The helmet that stopped a sniper’s bullet or the SAPI plate that deflected shrapnel from a roadside bomb can take on profound significance for service members wounded on the battlefield. Now, U.S. lawmakers want to ensure that combat-wounded troops can keep the gear that saved their lives as mementos.
Benjamin Franklin nailed it when he said, "Fatigue is the best pillow." True story, Benny. There's nothing like pushing your body so far past exhaustion that you'd willingly, even longingly, take a nap on a concrete slab.
We know that the case you use to carry your crap around doesn’t seem as important as what’s in it, but maybe it should be. With the right everyday carry bag, you can not only save space, but time, energy, and maybe even your life, in a sticky situation.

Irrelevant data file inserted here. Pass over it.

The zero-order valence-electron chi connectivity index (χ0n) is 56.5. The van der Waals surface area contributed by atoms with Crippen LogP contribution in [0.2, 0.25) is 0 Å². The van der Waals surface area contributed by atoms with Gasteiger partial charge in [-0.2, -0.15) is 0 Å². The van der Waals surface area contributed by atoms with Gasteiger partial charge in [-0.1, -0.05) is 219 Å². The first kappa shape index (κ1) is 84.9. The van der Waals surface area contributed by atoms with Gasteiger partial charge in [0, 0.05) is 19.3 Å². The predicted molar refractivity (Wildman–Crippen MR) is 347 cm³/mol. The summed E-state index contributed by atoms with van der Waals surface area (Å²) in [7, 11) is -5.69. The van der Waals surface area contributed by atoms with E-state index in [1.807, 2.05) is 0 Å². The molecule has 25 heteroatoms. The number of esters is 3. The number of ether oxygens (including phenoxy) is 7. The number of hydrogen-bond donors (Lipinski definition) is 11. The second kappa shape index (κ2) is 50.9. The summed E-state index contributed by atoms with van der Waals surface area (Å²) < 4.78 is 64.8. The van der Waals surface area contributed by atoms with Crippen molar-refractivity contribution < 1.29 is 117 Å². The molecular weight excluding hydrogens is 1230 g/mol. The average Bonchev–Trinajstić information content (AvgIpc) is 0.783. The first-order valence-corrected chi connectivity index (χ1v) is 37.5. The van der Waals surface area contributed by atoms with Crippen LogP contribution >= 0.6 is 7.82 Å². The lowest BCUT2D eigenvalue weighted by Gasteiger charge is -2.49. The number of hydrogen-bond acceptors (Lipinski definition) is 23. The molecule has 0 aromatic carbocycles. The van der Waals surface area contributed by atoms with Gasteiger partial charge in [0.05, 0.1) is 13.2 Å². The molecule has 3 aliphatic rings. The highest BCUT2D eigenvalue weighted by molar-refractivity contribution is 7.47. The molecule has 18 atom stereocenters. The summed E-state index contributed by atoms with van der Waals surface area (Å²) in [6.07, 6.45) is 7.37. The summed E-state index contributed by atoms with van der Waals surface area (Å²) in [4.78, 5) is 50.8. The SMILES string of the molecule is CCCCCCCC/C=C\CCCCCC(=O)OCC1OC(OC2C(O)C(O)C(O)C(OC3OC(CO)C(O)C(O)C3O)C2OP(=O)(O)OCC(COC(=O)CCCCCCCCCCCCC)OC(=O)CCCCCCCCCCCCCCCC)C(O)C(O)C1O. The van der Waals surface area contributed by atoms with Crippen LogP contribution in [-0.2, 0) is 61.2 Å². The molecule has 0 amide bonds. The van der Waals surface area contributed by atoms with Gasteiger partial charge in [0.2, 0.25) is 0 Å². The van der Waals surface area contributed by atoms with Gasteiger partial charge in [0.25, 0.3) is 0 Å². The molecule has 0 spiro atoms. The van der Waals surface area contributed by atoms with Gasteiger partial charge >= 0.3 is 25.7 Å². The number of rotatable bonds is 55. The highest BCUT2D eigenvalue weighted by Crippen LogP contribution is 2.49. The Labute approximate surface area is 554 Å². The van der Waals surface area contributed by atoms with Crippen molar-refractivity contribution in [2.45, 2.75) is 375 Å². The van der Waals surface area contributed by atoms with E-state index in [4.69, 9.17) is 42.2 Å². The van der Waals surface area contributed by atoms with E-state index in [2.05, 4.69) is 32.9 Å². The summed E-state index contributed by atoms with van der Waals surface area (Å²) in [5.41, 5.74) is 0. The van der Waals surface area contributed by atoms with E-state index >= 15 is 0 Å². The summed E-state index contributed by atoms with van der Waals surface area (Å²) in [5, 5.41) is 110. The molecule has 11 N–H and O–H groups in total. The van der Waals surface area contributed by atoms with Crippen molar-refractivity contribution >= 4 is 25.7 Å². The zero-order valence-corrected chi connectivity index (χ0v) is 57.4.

When it comes down to it, magazines are arguably the simplest mechanism in any firearm; a box with a spring and a follower that feeds bullets into the chamber. But as AR-15-pattern rifles became the standard for military, law enforcement, and civilian shooters alike, the world of AR-15 mags got a little more complicated. Today, not only are there numerous aftermarket magazines for the AR-15, but also a whole host of modifications and accessories for the mags themselves.
One of the most iconic pieces of equipment worn by American service members is the combat helmet. From the flat-brimmed “Brodie” M1917 helmet worn by doughboys in World War I, to the M1 “Steel Pot” that troops wore throughout World War II, Korea, and Vietnam, helmets have come to represent American troops at war. Historically, these helmets have mainly been about protection against bumps, exploding shrapnel, and debris; until recently, helmets were not even rated to stop handgun bullets consistently. But in the past 15 years, helmets have evolved far past simple protection.